Heinlein the Software Engineer


Despite dropping-sideways from my Coursera course, I still can’t help but to pick up books lying around.  In fact, I’ve made this act easier for myself by dedicating a bookshelf completely to books that I haven’t finished. Time Enough for Love, by Robert A. Heinlein (RAH) was on the shelf and still being in the science fiction mood, I took it with me on my trip to San Francisco.

My “to read” shelf. Some books, like Ulysses, have been on there for awhile…

Even though I read Stranger in a Strange Land in High School, it wasn’t until well after I graduated college that I re-discover RAH and The Moon is a Harsh Mistress won me over.  I failed to appreciate RAH during college, which is a shame since RAH is a fellow alum from the U.S. Naval Academy.  Which is why the contrast of his counter-culture futuristic societies is even more drastic when I take into account his experience in the rigid social structure of the Naval Academy and the Navy.

But what does this have to do with software development?  Heinlein appreciated the virtue of laziness.  Certainly, this trait is not listed in Qualifications of Naval Officer (see below) but it is an especially important one in the software industry.


My worn out copy of Reef Points. I must have used those line breaks to help me memorize the verse. On the right, a menu for evening meal, which I also had to memorize although I don’t know how I read my own hand writing.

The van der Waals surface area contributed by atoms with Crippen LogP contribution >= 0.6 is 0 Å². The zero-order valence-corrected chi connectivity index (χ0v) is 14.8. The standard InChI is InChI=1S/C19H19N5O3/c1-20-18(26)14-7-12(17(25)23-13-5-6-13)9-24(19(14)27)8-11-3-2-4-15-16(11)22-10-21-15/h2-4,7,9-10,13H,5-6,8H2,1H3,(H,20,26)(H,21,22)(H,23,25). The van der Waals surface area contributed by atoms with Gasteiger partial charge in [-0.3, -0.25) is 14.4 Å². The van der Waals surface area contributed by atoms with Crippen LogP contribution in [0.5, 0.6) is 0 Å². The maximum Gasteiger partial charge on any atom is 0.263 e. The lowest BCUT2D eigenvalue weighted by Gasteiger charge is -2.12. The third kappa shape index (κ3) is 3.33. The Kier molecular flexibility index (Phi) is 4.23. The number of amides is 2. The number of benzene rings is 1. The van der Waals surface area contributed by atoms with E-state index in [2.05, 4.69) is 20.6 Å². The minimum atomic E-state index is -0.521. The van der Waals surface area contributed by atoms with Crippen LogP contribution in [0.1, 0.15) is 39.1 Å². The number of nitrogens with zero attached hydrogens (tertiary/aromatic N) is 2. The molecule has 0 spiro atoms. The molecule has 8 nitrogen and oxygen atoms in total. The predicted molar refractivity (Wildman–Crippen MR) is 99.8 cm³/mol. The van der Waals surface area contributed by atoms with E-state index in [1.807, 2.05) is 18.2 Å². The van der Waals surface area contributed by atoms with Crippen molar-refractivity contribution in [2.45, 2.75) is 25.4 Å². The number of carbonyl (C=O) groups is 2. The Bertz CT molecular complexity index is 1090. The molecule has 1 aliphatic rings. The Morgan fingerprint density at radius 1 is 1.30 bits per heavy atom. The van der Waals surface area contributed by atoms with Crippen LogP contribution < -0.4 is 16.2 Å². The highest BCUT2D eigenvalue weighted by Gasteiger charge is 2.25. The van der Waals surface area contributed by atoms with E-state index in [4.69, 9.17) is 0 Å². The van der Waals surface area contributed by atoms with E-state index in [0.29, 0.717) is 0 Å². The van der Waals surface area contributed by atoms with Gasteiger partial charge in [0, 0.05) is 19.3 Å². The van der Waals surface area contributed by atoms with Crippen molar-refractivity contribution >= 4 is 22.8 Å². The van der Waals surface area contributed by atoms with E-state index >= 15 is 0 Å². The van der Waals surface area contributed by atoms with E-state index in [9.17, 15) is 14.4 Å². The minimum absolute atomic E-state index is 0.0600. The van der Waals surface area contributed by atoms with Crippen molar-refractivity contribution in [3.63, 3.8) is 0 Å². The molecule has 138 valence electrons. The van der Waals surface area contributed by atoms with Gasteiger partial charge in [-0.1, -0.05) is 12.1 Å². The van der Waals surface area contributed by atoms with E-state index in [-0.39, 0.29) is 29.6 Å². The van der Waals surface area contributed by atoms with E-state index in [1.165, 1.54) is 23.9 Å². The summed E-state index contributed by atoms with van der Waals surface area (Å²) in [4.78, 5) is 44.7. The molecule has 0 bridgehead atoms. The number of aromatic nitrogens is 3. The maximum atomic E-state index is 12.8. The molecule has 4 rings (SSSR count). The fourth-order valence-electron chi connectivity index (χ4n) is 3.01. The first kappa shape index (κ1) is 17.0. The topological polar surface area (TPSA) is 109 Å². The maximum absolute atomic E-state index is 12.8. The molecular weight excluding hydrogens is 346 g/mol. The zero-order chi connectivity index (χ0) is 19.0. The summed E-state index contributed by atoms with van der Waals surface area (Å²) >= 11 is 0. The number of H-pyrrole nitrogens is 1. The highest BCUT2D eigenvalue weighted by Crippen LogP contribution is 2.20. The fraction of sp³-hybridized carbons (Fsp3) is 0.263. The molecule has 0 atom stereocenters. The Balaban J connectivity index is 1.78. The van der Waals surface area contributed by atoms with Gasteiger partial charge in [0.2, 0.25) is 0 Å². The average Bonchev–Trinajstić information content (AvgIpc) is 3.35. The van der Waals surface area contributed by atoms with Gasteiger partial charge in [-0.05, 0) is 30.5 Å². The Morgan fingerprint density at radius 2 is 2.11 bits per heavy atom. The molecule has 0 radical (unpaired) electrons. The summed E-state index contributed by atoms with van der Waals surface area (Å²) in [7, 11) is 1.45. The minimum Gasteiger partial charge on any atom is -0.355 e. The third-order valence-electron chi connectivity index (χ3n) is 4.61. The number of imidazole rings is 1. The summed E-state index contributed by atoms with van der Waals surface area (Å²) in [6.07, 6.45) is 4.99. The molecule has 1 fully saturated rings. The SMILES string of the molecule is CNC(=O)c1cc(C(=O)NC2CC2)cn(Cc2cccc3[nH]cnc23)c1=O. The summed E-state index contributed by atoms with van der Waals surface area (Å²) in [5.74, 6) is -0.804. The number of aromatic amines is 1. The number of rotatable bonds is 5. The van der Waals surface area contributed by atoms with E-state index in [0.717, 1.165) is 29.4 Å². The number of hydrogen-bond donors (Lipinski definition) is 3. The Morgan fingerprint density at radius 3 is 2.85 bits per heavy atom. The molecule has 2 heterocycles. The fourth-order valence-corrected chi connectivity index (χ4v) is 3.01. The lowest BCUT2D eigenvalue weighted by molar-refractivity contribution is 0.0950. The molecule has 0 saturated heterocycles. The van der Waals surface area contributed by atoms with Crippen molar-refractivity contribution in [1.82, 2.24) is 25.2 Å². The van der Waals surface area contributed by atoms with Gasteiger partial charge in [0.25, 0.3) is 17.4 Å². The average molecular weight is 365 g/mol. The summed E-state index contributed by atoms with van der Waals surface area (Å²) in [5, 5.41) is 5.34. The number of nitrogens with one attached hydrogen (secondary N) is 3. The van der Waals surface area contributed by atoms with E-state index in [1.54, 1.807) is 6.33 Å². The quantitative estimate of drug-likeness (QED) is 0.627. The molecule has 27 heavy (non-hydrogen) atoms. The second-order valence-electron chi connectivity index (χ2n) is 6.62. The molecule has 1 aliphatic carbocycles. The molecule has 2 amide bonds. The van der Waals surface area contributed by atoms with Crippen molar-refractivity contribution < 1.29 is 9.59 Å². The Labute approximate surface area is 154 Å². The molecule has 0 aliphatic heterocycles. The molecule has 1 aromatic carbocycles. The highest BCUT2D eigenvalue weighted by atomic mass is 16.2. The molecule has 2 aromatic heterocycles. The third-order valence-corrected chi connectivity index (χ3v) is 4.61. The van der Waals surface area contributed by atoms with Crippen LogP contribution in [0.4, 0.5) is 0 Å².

There is a chapter in Time Enough for Love, entitled “The Tale of the Man who was too Lazy to Fail,” that recaps the Naval career of David Lamb.  This character despised manual labor and was constantly looking for shortcuts, probably much to the chagrin of Jones.  At the academy, upper classmen force the freshmen (plebes) to memorize all sorts of silly useful things.  One statistic, on the forefront of a 1st classman’s (senior) mind is the number of days until graduation.  A particular evil firstie (as they were called), could require the number of seconds until graduation.  At any point, a firstie can require a plebe to provide the days/number of seconds until graduation and if not known, suffer unspeakable consequences.  So, David simply converted periods of time into 10,000 second increments and wore a watch divided in decimal partitions vice the normal hours and minutes.  When demanded, David produced a reasonably accurate time that was easy, for him, to calculate.  That chapter is filled with other anecdotes of a naval career that are accurate even today, like choosing to fly fixed wing aircraft to avoid the difficulties of landing on a carrier…

The infamous “days” that a plebe must memorize. Given that graduation was on May 26, 1999 I must have written this on Sunday, July 19th, 1998. Too bad I didn’t have Wolfram Alpha back then.

The moral for developers is to avoid “honest-work” like David and automate and invent quicker systems for performing mundane and repetitive tasks.  I stumbled upon this presentation by a GitHub employee on how to “unsuck your development environment.”  They have an impressive goal at GitHub to get a new employee to make a significant code contribution to a project in one week.  With the complex server and tool chain environments these days, that is quite an accomplishment, one that requires effort to make the first time installation effortless.  Setting up a development can be very frustrating and not very fun.  It’s like trying to paint, but realizing that first you have to make the brush from scratch.  Sure, some purists enjoy this kind of thing, more power to them, others would rather just paint.

Hackers are very good at asking the question, “Why am I wasting time on this and why can’t this be automated?!?!”  This is a good thing.  If it’s automated it should be repeatable and consistent and allow people to get back to creative work vice building scaffolding.  David Lamb has a certain Yossarian-like quality to him and while this quality may not have been respected in my past line of work, fortunately it’s useful now.